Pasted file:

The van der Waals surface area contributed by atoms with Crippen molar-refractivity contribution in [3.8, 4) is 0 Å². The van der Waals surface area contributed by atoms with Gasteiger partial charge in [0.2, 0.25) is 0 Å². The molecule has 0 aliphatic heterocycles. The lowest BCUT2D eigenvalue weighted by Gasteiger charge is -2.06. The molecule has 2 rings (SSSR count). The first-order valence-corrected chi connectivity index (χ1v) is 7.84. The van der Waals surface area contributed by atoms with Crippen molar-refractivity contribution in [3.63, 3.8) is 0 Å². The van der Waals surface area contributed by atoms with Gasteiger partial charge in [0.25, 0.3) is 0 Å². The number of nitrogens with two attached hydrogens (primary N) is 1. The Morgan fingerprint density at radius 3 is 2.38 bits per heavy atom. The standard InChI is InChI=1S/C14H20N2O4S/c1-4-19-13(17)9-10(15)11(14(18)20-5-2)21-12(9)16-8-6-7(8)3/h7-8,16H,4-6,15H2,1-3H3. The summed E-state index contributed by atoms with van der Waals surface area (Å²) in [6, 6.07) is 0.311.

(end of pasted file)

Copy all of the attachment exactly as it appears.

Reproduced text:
The van der Waals surface area contributed by atoms with Crippen molar-refractivity contribution in [3.8, 4) is 0 Å². The van der Waals surface area contributed by atoms with Gasteiger partial charge in [0.2, 0.25) is 0 Å². The molecule has 0 aliphatic heterocycles. The lowest BCUT2D eigenvalue weighted by Gasteiger charge is -2.06. The molecule has 2 rings (SSSR count). The first-order valence-corrected chi connectivity index (χ1v) is 7.84. The van der Waals surface area contributed by atoms with Crippen molar-refractivity contribution in [3.63, 3.8) is 0 Å². The van der Waals surface area contributed by atoms with Gasteiger partial charge in [0.25, 0.3) is 0 Å². The number of nitrogens with two attached hydrogens (primary N) is 1. The Morgan fingerprint density at radius 3 is 2.38 bits per heavy atom. The standard InChI is InChI=1S/C14H20N2O4S/c1-4-19-13(17)9-10(15)11(14(18)20-5-2)21-12(9)16-8-6-7(8)3/h7-8,16H,4-6,15H2,1-3H3. The summed E-state index contributed by atoms with van der Waals surface area (Å²) in [6, 6.07) is 0.311.